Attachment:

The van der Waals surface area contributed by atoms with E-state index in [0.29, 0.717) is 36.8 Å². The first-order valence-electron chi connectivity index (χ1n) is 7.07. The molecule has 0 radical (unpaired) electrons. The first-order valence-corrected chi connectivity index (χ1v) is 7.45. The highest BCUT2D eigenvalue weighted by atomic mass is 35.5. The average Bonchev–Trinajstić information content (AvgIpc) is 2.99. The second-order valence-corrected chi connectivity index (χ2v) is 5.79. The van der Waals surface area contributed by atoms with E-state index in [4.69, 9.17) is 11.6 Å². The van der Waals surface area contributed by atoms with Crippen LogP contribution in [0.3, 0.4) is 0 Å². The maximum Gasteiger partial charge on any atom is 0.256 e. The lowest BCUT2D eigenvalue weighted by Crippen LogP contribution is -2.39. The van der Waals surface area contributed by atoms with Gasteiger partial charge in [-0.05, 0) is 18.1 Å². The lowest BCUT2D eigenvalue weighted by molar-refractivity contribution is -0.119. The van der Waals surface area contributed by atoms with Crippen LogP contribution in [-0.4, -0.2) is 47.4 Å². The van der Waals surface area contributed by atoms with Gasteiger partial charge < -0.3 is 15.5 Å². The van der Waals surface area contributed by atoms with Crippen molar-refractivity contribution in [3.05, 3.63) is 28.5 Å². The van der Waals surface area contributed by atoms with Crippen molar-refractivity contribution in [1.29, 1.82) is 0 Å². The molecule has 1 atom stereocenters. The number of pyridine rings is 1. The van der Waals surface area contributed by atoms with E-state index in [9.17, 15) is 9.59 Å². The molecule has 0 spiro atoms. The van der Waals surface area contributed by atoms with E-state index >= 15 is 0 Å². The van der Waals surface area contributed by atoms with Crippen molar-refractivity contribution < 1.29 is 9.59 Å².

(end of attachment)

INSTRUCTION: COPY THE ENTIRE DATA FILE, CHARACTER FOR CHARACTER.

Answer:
The van der Waals surface area contributed by atoms with E-state index in [0.29, 0.717) is 36.8 Å². The first-order valence-electron chi connectivity index (χ1n) is 7.07. The molecule has 0 radical (unpaired) electrons. The first-order valence-corrected chi connectivity index (χ1v) is 7.45. The highest BCUT2D eigenvalue weighted by atomic mass is 35.5. The average Bonchev–Trinajstić information content (AvgIpc) is 2.99. The second-order valence-corrected chi connectivity index (χ2v) is 5.79. The van der Waals surface area contributed by atoms with E-state index in [4.69, 9.17) is 11.6 Å². The van der Waals surface area contributed by atoms with Crippen LogP contribution in [0.3, 0.4) is 0 Å². The maximum Gasteiger partial charge on any atom is 0.256 e. The lowest BCUT2D eigenvalue weighted by Crippen LogP contribution is -2.39. The van der Waals surface area contributed by atoms with Gasteiger partial charge in [-0.05, 0) is 18.1 Å². The lowest BCUT2D eigenvalue weighted by molar-refractivity contribution is -0.119. The van der Waals surface area contributed by atoms with Crippen LogP contribution in [-0.4, -0.2) is 47.4 Å². The van der Waals surface area contributed by atoms with Gasteiger partial charge < -0.3 is 15.5 Å². The van der Waals surface area contributed by atoms with Crippen molar-refractivity contribution in [3.05, 3.63) is 28.5 Å². The van der Waals surface area contributed by atoms with Crippen molar-refractivity contribution in [1.29, 1.82) is 0 Å². The molecule has 1 atom stereocenters. The number of pyridine rings is 1. The van der Waals surface area contributed by atoms with E-state index in [9.17, 15) is 9.59 Å². The molecule has 0 spiro atoms. The van der Waals surface area contributed by atoms with E-state index >= 15 is 0 Å². The van der Waals surface area contributed by atoms with Crippen molar-refractivity contribution < 1.29 is 9.59 Å².